Guatemalan Ironies: Coffee

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As many of you know, Guatemala is among the world’s best producers of fine coffee.

The irony is that if you live in Guatemal City and the suburbs (very few exceptions) and you are craving a really good cup of coffee, your options are almost none. A lot of time you end up having to have this!
Not much known too is chocolate. There are great chocolates manufactured in Guatemala. But the same goes for a cup of hot chocolate. Lots of times your only option is a hot cocoa powder drink from a fast food joint.
The disappointing part is that most Guatemalans crave this crap because they haven’t have contact with a really good cup of coffee or chocolate.
This is a good coffe my companion tells me.
Yeah, you say that because you have never have quality and you’ve become used to mediocrity!, I responded.

© 2014, Eli Orozco. All rights reserved.

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  • What you say is true Elí, but a bit harsh. Mellow up man! 😉

    • Elí Orozco

      Harsh!?
      These are the same poeple I went to La Antigua Guatemala with, no more than three months ago. They were craving coffee and of course I suggested a couple of places and they said: Mejor vamos a McDonald’s, esta aqui cerquita.
      Yes, they said that. So I guess the harsh treatment is well deserved…

  • NYChapin

    Not true ! how about all the Baristas, Cafetal and Saul Mendez places? I never have a problem finding one anywhere I go.
    “dime con quien andas y te dire que cafe tomas “

    • Elí Orozco

      Yes NYChapin. We have those options, and in fact, there are three Starbucks in Guatemala. Most of these fine coffee shops are located on luxurious zones, shopping malls or neighborhoods. and they are not conveniently located for the masses living in the middle class suburbs.

      • Elí Orozco

        In fact, if I want a fine coffee, closest place is 25 minutes drive if there is no traffic. Option 2 is to drive 40 minutes to La Antigua Guatemala.

      • I told Elí that he just lives in the wrong part of Guatemala. He needs to get an apartment in Cayalá or surrounding neighbourhoods and a house in La Antigua Guatemala and a chalet in Atitlán. Decisions, decisions. 😉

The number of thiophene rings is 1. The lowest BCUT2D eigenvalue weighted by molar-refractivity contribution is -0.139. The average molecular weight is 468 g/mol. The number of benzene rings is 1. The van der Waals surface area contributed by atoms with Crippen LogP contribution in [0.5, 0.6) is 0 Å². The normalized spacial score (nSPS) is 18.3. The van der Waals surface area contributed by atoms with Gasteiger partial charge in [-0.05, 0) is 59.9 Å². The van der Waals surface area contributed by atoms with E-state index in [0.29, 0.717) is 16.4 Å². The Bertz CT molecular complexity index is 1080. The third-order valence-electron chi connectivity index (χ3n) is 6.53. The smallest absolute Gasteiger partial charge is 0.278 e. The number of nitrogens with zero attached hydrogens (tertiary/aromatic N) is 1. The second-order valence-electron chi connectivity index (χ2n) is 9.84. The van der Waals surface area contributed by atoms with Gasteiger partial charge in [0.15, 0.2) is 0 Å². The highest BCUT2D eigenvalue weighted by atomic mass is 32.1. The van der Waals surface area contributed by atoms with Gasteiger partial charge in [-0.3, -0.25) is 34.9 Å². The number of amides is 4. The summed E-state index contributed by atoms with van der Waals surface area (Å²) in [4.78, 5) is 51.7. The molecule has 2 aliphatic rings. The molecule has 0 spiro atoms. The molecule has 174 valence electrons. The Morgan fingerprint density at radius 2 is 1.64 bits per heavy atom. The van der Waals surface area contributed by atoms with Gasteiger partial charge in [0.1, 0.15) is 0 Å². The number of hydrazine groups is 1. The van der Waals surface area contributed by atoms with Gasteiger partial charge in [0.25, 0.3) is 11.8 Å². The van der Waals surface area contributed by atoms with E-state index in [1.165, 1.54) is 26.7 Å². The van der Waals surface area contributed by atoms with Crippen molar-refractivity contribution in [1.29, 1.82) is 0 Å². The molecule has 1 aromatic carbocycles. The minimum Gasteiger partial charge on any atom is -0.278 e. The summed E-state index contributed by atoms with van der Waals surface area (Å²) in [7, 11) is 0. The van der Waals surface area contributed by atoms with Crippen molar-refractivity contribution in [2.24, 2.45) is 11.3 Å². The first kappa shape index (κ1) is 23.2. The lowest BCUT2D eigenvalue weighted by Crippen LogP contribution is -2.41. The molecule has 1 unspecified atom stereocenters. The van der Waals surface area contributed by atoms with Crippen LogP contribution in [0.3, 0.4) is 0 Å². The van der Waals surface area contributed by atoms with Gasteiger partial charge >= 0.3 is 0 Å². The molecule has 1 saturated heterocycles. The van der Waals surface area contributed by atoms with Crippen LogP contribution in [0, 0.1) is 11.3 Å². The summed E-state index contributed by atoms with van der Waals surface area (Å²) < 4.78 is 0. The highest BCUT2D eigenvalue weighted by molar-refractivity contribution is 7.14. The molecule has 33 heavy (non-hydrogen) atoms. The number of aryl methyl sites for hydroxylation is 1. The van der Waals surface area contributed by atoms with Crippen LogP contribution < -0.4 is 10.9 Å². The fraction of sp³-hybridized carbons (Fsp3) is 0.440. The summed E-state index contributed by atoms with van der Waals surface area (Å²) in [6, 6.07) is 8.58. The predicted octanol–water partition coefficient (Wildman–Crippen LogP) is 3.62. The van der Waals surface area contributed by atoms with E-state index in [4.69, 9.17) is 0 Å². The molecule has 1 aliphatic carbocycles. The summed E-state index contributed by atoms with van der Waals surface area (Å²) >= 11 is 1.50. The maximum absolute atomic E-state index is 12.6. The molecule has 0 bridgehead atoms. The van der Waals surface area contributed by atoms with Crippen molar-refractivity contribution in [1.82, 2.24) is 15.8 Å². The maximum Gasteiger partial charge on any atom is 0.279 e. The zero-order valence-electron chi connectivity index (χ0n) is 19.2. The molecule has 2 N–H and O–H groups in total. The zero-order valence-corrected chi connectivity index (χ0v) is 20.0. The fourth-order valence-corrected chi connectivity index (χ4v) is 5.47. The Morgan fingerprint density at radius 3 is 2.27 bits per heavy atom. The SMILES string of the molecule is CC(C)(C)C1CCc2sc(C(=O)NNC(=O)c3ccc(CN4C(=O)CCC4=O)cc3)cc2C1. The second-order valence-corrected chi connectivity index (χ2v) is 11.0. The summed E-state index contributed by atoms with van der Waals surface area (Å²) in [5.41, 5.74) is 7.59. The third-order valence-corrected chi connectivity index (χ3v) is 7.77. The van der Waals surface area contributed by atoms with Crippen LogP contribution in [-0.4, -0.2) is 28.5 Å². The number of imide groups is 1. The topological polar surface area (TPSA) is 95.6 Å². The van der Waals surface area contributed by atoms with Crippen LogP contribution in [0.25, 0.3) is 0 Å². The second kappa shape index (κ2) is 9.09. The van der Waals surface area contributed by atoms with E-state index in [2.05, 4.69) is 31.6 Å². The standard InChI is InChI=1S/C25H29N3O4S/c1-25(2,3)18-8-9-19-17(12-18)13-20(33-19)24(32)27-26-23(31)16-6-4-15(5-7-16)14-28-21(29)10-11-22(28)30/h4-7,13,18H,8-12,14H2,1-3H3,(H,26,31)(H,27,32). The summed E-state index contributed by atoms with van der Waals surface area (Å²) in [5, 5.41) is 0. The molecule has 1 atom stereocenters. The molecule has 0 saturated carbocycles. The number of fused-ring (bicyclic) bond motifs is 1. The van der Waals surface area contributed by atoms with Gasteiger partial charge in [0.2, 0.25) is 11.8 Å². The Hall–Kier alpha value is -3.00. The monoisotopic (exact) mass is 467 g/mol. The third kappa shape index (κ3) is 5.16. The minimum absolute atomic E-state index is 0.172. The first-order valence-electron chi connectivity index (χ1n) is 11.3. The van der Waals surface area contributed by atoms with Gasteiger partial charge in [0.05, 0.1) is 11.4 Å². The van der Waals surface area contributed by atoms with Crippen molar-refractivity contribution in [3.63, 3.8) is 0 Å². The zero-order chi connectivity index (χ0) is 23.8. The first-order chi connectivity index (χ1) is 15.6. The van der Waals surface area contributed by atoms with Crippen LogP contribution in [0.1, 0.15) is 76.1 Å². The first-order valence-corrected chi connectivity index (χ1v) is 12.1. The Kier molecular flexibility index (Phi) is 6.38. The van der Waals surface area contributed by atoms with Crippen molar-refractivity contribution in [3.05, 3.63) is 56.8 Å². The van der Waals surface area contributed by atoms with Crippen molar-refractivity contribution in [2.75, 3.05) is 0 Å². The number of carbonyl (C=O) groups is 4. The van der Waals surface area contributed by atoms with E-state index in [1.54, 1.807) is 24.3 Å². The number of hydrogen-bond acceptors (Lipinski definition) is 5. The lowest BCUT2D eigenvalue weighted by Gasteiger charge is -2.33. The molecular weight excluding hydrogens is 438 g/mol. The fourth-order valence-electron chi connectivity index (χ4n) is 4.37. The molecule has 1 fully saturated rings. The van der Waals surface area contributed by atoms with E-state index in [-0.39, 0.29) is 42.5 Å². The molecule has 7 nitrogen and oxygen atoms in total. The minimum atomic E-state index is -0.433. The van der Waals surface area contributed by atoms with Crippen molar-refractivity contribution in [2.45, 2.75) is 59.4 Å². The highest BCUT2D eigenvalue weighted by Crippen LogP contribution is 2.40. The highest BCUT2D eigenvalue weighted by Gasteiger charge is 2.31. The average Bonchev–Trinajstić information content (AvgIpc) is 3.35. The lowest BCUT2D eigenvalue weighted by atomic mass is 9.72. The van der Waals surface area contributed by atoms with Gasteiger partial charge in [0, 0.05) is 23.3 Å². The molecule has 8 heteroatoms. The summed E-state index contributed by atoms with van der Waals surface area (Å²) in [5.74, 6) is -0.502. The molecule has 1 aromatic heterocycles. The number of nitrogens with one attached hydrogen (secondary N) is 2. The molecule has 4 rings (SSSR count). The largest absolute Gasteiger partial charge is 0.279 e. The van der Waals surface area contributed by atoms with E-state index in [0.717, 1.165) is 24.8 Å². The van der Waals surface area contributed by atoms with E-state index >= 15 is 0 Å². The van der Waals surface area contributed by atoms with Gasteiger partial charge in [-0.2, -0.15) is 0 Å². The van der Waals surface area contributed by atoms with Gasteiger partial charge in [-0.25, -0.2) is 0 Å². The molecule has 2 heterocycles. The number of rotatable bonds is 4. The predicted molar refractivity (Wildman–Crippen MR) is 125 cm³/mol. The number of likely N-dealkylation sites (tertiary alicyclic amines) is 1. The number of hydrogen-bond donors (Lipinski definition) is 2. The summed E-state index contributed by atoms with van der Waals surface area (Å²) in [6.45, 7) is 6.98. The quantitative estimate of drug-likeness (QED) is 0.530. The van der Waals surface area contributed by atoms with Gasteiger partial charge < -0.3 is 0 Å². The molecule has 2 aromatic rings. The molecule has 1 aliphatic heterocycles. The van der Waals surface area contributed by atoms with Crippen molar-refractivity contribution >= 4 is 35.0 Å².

• Elí Orozco

          Oh that’s it! I want a good cup of coffee and a nice cigar! I’m heading yo La Antigua right now. I’ll be there in an hout Rudy.

  • willycamps

    Simple but real. The mediocre has sold his taste for big houses

    • Elí Orozco

      You have summarized it perfectly.

  • NYChapin

    I hate to be anal about this, but you did say ” Guatemala city” and “very few” and I simply offered information to the contrary. But let’s continue “platicando” about this subject, which I find very interesting and I’m glad that you focused on, as I always find myself asking the same question ( the saying ” en casa de herrero cuchillo de palo” comes to mind) You focus on the ” Guatemalteco” craving and choosing mediocre coffee, due to a lack of availability and “contact” to the good one. Well, my question is why? but rather than put the blame on individuals, examine the history of coffee in Guatemala ” you can borrow a great book from Rudy” and the consequences of the political and economic policies that have shaped the coffee industry in Guate. Why is it that the coffee “baron” has a heliport in his finca and the worker who picks the best coffee in the world has to drink la shinga?

    Eli, you have a great opportunity to learn more about this during your travels in Guate. I am sure you can find a wealth of information that you can share with us. I share with you a similar situation. Just last week, I visited a small caribbean island, where the fisherman did not go out to catch fresh fish in the am, because most of the tourist hotels on the island are close for the season and the demand is low. We ended up buying a frozen fish ! what the F$$$K !

    • Elí Orozco

      Hello NYChapin, always nice to read from you.
      You reminded me of something a friend of mine who lived in Solola, once told me: Los que tapiscan el cafe no toman cafe, lo que ellos toman es “agua de cafe” para que les de energia durante el trabajo. Ellos nunca han probado el cafe como lo toman en las cafeterias.

      Agua de Cafe would be like a heavily diluted coffee.
      I’m sure there are lots of cultural factors, as well as economics. The average Guatemala can not afford a cup of fine coffee, and most of the fine coffee shops are situated in affluent areas of the city. As Rudy suggested; if Eli lived in Cayala, Eli wouldn’t have trouble finding Starbucks, El Cafetalito, Cafe Saul, Barista or & Cafe*.
      And another of the economic factors is that most of Guatemala’s fine coffee is exported: if I’m not wrong, 70% of one of Antigua’s best coffee is exported to Japan, another significant percentage is sent to Europe. One can wonder who gets the rest in Guatemala (?).

      And one cultural aspect I’ve come to despise is that Guatemalans love foreign names and brands. If it comes from the States, must be good. Right?
      Well, now we have Dunkin Donuts, and the time I drove by, the parking lot was almost full.